Providing Qurbani For Eid In Conflict And Disaster Zones
Almost three million people living in some of the most remote and dangerous areas of the world will be receiving meat as part of Islamic Relief’s Qurbani distributions, during the Eid Festival.
The international humanitarian and development organisation is distributing quality Qurbani meat in 35 countries across the Middle East, Asia, Africa and Eastern Europe, during Eid al-Adha, which this year is celebrated between 21-23 August.
Many of the recipients have been displaced or forcibly evicted in their homelands and face ongoing hardship. They include families in war-torn Syria, people living with severe malnutrition and cholera in Yemen, and farmers in East Africa who have lost all their livestock to drought.
Islamic Relief’s Qurbani distribution is an enormous logistical undertaking that requires buying tens of thousands of animals and then distributing meat, often in difficult and dangerous circumstances. Islamic Relief carries out a rigorous needs assessment to ensure that the meat is distributed to those who need it most, including Muslims and non-Muslims.
In many places where the Qurbani is distributed, it is the first meat that families have eaten in a long time.
Samina Haq, Head of Programmes at Islamic Relief UK, said:
“We have been distributing Qurbani meat overseas since 1986. Each year it is an enormous undertaking. We face numerous challenges to obtain the best-quality meat at the most competitive prices whilst reaching as many people as possible.
“Our teams on the ground, from Syria and Gaza to Afghanistan and Mali, are working in very dangerous contexts, dealing with numerous challenges, such as the extreme heat, no electricity and very weak infrastructures. They are driven by the desire to help as many people in need as they can.”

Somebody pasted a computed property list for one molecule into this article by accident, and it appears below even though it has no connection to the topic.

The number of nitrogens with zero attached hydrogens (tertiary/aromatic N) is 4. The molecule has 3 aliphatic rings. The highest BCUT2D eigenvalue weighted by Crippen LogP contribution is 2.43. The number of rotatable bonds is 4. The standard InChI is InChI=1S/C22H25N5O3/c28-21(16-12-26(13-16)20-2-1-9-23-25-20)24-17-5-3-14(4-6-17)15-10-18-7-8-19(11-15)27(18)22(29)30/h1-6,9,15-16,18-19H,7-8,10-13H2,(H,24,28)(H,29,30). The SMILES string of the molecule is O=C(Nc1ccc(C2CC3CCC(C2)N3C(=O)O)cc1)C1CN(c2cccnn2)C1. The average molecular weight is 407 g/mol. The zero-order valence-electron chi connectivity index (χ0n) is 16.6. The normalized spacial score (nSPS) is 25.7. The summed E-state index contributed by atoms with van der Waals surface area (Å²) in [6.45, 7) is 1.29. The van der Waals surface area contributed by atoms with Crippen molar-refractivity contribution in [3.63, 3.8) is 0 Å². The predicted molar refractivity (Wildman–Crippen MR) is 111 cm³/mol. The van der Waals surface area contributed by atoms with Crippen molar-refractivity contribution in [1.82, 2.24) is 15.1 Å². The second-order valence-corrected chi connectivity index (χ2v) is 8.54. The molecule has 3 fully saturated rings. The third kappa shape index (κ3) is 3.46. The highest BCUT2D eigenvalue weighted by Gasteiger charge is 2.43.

In Syria, we are distributing more than 2,500 sheep in Idlib and Aleppo, working closely with local authorities, organisations and communities.
For Yemen, we are importing 3,800 goats from Ethiopia to be distributed to over 75,000 people in Aden, Taiz, Dhamar, Sana’a, Amran and Sa’ada. In Dhamar and Sana’a, Islamic Relief is prioritising people recently displaced from the violence in Hodeida. The regular clashes and airstrikes in the country make it difficult to use big refrigerated trucks that are highly visible and therefore vulnerable to attack. Our teams have to take various long diversions to avoid dangerous conflict flashpoints in the country.
Islamic Relief is also giving Eid gifts to children in Afghanistan, Yemen, Gaza and Ethiopia. These include new clothes, school bags, books, pens and pencils and footballs, depending on the wishes of the children.
Islamic Relief is also distributing Qurbani to some of the most vulnerable groups in Great Britain, including the homeless, elderly, refugees and children living with destitute families. The distributions stretch across the country from Devon and Cornwall in the south to Glasgow in the north.
Notes for Editors
Islamic Relief is an international humanitarian and development organisation that aims to alleviate the suffering of the world’s poorest people in more than 30 countries, mainly in Africa, Asia and the Middle East.
As well as responding to disasters and emergencies, Islamic Relief promotes sustainable economic and social development by working with local communities – regardless of race, religion or gender. In its 34-year history, Islamic Relief has helped more than 117m people across the world. Islamic Relief is one of the 13 UK charities that form the DEC (Disasters Emergency Committee).
Eid ul Adha, also called the “Festival of Sacrifice“, is the second of two Islamic holidays celebrated worldwide each year (the other being Eid al-Fitr). This year it will be celebrated between 21-23 August.
During this festival, Muslims around the world slaughter an animal – a goat, sheep, cow or camel – to reflect the Prophet Ibrahim’s willingness to sacrifice his son Ismail, for the sake of God.